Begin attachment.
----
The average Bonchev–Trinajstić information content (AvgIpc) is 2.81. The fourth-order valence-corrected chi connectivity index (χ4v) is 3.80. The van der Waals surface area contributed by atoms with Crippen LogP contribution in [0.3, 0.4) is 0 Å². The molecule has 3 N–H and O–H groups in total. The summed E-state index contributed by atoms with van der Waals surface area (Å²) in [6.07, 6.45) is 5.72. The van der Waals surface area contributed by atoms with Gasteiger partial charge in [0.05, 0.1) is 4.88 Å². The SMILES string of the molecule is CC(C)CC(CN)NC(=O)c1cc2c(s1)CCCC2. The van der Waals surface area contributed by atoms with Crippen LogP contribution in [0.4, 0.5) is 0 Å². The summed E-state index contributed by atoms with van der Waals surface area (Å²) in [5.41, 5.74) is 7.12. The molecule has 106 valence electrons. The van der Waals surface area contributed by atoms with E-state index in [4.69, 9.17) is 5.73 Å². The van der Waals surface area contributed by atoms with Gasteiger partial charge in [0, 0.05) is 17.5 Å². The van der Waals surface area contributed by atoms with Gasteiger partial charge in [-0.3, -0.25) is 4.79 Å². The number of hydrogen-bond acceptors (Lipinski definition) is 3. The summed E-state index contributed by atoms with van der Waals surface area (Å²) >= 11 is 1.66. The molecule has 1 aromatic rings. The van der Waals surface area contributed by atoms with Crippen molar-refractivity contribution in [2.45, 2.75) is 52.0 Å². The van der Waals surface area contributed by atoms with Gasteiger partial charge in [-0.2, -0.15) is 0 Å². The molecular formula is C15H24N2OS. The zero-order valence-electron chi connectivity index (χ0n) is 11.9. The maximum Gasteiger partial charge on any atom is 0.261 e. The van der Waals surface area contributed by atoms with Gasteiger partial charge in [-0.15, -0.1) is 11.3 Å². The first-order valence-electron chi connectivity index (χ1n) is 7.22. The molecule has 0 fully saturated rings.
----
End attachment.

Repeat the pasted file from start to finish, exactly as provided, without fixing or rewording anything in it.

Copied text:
The average Bonchev–Trinajstić information content (AvgIpc) is 2.81. The fourth-order valence-corrected chi connectivity index (χ4v) is 3.80. The van der Waals surface area contributed by atoms with Crippen LogP contribution in [0.3, 0.4) is 0 Å². The molecule has 3 N–H and O–H groups in total. The summed E-state index contributed by atoms with van der Waals surface area (Å²) in [6.07, 6.45) is 5.72. The van der Waals surface area contributed by atoms with Gasteiger partial charge in [0.05, 0.1) is 4.88 Å². The SMILES string of the molecule is CC(C)CC(CN)NC(=O)c1cc2c(s1)CCCC2. The van der Waals surface area contributed by atoms with Crippen LogP contribution in [0.4, 0.5) is 0 Å². The summed E-state index contributed by atoms with van der Waals surface area (Å²) in [5.41, 5.74) is 7.12. The molecule has 106 valence electrons. The van der Waals surface area contributed by atoms with E-state index in [4.69, 9.17) is 5.73 Å². The van der Waals surface area contributed by atoms with Gasteiger partial charge in [0, 0.05) is 17.5 Å². The van der Waals surface area contributed by atoms with Gasteiger partial charge in [-0.3, -0.25) is 4.79 Å². The number of hydrogen-bond acceptors (Lipinski definition) is 3. The summed E-state index contributed by atoms with van der Waals surface area (Å²) >= 11 is 1.66. The molecule has 1 aromatic rings. The van der Waals surface area contributed by atoms with Crippen molar-refractivity contribution in [2.45, 2.75) is 52.0 Å². The van der Waals surface area contributed by atoms with Gasteiger partial charge in [-0.2, -0.15) is 0 Å². The molecular formula is C15H24N2OS. The zero-order valence-electron chi connectivity index (χ0n) is 11.9. The maximum Gasteiger partial charge on any atom is 0.261 e. The van der Waals surface area contributed by atoms with Gasteiger partial charge in [-0.15, -0.1) is 11.3 Å². The first-order valence-electron chi connectivity index (χ1n) is 7.22. The molecule has 0 fully saturated rings.